Late Pleistocene to Holocene slip rates for the Gurvan Bulag thrust fault (Gobi-Altay, Mongolia) estimated with 10Be dates

J. F. Ritz, D. Bourlès, E. T. Brown, S. Carretier, J. Chéry, B. Enhtuvshin, P. Galsan, R. C. Finkel, T. C. Hanks, K. J. Kendrick, H. Philip, G. Raisbeck, A. Schlupp, D. P. Schwartz, F. Yiou

Research output: Contribution to journalArticlepeer-review

79 Scopus citations


We surveyed morphotectonic markers along the central part of the Gurvan Bulag thrust, a fault that ruptured with the Bogd fault during the Gobi-Altay earthquake (1957, M 8.3), to document climatic and tectonic processes along the fault for the late Pleistocene- Holocene period. The markers were dated using 10Be produced in situ. Two major periods of alluviation ended at 131 ± 20 and 16 ± 4.8 ka. These appear to be contemporaneous with global climatic changes at the terminations of marine isotope stages (MIS) 6 and 2. The vertical slip rates, determined from offset measurements and surfaces ages, are 0.14 ± 0.03 mm/yr over the late Pleistocene-Holocene and between 0.44 ± 0.11 and 1.05 ± 0.25 mm/yr since the end of the late Pleistocene. The higher of these slip rates for the last ∼16 kyr is consistent with paleoseismic investigations along the fault [Prentice et al., 2002], and suggests that, at the end of late Pleistocene, the fault evolved from quiescence to having recurrence intervals of 4.0 ± 1.2 kyr for surface ruptures with ∼4 m vertical offset (similar to that of 1957). The inferred recurrence interval is comparable to that of the Bogd fault (3.7 ± 1.3 kyr) suggesting that the two faults may have ruptured together also earlier during the last ∼16 kyr.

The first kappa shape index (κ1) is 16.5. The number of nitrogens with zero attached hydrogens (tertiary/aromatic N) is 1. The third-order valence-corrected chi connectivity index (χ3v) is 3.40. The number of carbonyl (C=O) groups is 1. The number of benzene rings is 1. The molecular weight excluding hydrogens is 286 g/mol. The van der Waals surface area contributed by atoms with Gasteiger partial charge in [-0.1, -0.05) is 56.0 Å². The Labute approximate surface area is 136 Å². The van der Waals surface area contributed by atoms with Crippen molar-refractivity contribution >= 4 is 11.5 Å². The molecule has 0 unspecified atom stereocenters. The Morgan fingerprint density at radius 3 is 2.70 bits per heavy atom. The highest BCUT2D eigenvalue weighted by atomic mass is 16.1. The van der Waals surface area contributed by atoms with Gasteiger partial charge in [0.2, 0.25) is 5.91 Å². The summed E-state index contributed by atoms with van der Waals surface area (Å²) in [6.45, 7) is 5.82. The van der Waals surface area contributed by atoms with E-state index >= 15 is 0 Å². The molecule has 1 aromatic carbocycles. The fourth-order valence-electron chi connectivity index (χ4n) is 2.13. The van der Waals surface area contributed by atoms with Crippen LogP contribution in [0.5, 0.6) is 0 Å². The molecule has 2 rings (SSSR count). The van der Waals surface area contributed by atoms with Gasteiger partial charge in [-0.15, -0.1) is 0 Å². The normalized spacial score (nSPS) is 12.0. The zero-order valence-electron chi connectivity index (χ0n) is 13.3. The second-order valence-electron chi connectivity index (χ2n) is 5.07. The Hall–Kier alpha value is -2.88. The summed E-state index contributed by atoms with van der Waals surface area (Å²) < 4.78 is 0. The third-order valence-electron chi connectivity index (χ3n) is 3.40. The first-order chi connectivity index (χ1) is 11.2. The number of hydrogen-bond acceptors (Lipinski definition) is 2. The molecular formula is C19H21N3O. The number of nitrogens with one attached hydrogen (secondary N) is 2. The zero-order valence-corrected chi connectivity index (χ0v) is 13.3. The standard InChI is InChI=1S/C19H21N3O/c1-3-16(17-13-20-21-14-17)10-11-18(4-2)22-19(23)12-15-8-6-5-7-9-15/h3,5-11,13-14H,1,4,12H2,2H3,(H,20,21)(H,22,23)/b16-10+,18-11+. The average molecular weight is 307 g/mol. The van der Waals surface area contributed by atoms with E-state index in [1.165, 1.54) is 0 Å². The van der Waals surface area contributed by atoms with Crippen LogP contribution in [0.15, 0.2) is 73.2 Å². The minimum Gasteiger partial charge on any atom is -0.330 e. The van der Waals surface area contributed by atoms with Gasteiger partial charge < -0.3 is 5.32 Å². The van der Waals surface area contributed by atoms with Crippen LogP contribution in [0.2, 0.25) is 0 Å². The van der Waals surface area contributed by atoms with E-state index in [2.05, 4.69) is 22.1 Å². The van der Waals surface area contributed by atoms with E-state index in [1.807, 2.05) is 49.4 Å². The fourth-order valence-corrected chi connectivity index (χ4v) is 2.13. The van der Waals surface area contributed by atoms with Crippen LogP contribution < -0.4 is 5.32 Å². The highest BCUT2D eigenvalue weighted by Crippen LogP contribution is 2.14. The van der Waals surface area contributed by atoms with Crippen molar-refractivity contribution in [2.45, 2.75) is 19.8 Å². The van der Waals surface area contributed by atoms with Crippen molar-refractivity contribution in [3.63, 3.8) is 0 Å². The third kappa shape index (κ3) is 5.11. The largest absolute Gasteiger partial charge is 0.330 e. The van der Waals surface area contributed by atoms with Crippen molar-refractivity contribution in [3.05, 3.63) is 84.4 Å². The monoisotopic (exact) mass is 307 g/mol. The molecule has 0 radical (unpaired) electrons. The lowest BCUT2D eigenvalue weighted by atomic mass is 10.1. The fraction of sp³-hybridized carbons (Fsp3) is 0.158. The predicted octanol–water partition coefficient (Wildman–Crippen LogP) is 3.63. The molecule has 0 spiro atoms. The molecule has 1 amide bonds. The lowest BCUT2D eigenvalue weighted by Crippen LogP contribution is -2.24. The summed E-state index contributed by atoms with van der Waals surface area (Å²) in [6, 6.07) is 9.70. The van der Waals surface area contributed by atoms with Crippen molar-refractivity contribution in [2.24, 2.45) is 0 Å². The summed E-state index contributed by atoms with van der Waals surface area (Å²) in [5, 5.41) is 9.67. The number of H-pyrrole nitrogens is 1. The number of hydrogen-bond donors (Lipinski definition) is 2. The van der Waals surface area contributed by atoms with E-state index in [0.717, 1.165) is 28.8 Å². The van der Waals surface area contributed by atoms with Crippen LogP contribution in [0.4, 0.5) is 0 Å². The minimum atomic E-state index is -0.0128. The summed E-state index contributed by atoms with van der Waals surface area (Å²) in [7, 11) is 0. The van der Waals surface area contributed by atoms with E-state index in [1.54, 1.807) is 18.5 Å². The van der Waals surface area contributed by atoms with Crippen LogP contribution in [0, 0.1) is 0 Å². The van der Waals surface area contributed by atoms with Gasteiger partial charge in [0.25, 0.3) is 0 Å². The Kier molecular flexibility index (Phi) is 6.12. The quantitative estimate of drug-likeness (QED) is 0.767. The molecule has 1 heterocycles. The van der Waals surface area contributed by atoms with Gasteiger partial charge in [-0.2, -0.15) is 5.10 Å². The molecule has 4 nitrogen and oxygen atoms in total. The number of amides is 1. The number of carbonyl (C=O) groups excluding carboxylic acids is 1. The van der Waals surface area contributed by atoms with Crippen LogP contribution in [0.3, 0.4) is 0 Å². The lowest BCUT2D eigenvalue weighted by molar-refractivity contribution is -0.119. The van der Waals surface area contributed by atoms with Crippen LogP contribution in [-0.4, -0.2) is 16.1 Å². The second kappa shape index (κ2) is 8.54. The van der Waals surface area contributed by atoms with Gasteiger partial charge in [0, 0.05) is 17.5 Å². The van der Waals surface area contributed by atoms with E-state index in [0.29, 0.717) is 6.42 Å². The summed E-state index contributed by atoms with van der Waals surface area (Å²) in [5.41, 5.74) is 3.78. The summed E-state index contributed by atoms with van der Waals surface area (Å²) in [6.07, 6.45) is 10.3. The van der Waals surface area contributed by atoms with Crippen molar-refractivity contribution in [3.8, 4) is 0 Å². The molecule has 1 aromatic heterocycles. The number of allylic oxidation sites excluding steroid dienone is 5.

Original languageEnglish (US)
Pages (from-to)ETG 8-1 - 8-16
JournalJournal of Geophysical Research: Solid Earth
Issue number3
StatePublished - Mar 10 2003


  • 10Be dating
  • Holocene
  • Late Pleistocene
  • Mongolia
  • Slip rate
  • Thrust fault


Dive into the research topics of 'Late Pleistocene to Holocene slip rates for the Gurvan Bulag thrust fault (Gobi-Altay, Mongolia) estimated with 10Be dates'. Together they form a unique fingerprint.

Cite this